The physical appearances of these boxes are a bit deceiving. The M-Audio is a bright, shiny, metal, flat box with some weight to it and a chrome finish, while the Focusrite is lighter, stands upright and has a white, plastic front. The output jacks on the Focusrite are nice, solid jacks with a bolt holding them still. The M-Audio jacks are free floating and could potentially fail quicker due to this mounting method.
But let’s talk about installation. Both boxes have their own set of quirks on the install side. The M-Audio unit comes with a sticker over the Firewire hole that warns you to install the software first before connecting and not to connect it until you are instructed to do so, otherwise a nun will appear and slap you silly! You’re supposed to insert the CD and let it guide you. My problem is that I’ve got my computer set so that inserted CDs just sit there until I tell it to do something. Thinking that I just need to install the driver, I skip to the driver subfolder and I don’t see the 410 listed. The quick start guide says to look to the user manual for additional instruction. The user manual has me search for a file that doesn’t exist on the install CD. So I’m frustrated and just click on the autorun.exe and everything works fine. If only I just operated my computer the way everyone else does, I wouldn’t get into these pickles.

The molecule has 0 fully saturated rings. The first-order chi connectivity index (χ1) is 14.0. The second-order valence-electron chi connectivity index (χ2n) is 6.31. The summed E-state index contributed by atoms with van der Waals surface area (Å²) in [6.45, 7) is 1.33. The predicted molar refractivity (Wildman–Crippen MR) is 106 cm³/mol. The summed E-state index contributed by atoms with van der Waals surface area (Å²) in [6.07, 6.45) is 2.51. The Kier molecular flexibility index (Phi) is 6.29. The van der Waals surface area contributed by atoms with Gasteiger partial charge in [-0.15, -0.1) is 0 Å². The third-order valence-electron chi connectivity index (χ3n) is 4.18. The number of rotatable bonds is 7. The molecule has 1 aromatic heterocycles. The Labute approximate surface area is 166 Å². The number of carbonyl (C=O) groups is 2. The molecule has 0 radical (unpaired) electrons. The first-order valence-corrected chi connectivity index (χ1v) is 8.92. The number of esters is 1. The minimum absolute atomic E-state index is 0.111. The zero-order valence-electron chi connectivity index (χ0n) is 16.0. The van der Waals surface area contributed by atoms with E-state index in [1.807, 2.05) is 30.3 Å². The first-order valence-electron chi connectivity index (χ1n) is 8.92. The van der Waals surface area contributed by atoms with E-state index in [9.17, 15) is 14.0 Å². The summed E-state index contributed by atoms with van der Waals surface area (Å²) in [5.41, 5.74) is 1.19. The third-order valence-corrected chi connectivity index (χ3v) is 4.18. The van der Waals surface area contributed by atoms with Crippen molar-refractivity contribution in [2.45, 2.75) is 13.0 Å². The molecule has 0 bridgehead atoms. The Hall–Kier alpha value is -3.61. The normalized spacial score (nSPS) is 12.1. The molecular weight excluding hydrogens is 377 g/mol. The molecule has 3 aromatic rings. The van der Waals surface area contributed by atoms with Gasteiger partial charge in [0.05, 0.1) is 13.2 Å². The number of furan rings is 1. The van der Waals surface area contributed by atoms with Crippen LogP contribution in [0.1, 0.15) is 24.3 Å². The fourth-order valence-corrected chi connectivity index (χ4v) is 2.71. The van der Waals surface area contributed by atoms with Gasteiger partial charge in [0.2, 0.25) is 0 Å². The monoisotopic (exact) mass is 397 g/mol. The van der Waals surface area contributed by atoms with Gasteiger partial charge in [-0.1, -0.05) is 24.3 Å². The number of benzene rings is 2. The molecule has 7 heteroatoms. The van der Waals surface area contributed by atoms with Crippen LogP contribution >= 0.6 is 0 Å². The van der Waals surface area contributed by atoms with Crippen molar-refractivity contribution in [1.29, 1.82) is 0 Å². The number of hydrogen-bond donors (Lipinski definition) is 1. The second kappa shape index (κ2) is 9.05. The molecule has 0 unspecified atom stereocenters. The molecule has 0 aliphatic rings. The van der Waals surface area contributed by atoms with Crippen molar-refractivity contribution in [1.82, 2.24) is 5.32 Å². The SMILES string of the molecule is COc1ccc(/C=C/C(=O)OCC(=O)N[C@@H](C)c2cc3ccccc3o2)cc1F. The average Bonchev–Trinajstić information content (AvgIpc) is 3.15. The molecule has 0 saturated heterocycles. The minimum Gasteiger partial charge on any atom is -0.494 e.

The Saffire has two sub folders labeled PC and MAC and within is a single file for install. Now that’s more like it! UNTIL . . . you’re asked if you want to install the plug-ins. This creates a registration file with no instruction on what to do with it. Of course, if my studio computer were connected to the Internet, I wouldn’t get into these muddles. So I look to the manual and find out that I need to register this on the Focusrite website. I go to the website and find out that I need to upload this file. I do. Now I’m asked to download a file. It looks like the same file I just uploaded, but with a slightly different extension. “Now what should I do?” I ask, and there is a button to push to reveal the information on what to do next. However, the pop-up box isn’t big enough to show all the FAQs and the info I need to read is at the bottom of the box and there’s no way to resize it!
So I search their knowledge base and find out that I need to upload this file to my computer when it asks for it, during the registration process. I look for registration on the software control panel and can’t find it anywhere. So I decide to uninstall the software and reinstall. On reinstall I finally figure out that the registration process happens during the installation of the plug-ins. The button that says, “read license” means “push me and I will read the license file that you got from our website.” I can’t help but play back the Seinfeld episode where Kramer is trying to manually run the film listing guide via his home phone and a newspaper, but can’t tell what button someone pressed, so he just says, “why don’t you just TELL me what film you want to see?”